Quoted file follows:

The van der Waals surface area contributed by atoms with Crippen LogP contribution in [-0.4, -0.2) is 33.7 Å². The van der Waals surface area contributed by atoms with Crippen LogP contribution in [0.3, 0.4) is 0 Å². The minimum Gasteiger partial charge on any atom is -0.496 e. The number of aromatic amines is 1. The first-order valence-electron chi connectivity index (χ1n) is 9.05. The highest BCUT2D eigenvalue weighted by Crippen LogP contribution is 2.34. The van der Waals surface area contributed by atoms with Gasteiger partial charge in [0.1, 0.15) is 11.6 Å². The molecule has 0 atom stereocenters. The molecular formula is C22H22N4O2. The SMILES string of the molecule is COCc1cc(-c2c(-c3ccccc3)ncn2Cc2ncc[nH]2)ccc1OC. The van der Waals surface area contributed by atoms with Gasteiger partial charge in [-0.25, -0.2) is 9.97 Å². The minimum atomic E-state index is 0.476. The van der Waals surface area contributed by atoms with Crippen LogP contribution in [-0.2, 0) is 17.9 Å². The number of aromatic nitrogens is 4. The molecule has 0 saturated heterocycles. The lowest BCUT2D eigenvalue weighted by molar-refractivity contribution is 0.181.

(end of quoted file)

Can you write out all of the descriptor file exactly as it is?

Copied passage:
The van der Waals surface area contributed by atoms with Crippen LogP contribution in [-0.4, -0.2) is 33.7 Å². The van der Waals surface area contributed by atoms with Crippen LogP contribution in [0.3, 0.4) is 0 Å². The minimum Gasteiger partial charge on any atom is -0.496 e. The number of aromatic amines is 1. The first-order valence-electron chi connectivity index (χ1n) is 9.05. The highest BCUT2D eigenvalue weighted by Crippen LogP contribution is 2.34. The van der Waals surface area contributed by atoms with Gasteiger partial charge in [0.1, 0.15) is 11.6 Å². The molecule has 0 atom stereocenters. The molecular formula is C22H22N4O2. The SMILES string of the molecule is COCc1cc(-c2c(-c3ccccc3)ncn2Cc2ncc[nH]2)ccc1OC. The van der Waals surface area contributed by atoms with Gasteiger partial charge in [-0.25, -0.2) is 9.97 Å². The minimum atomic E-state index is 0.476. The van der Waals surface area contributed by atoms with Crippen LogP contribution in [-0.2, 0) is 17.9 Å². The number of aromatic nitrogens is 4. The molecule has 0 saturated heterocycles. The lowest BCUT2D eigenvalue weighted by molar-refractivity contribution is 0.181.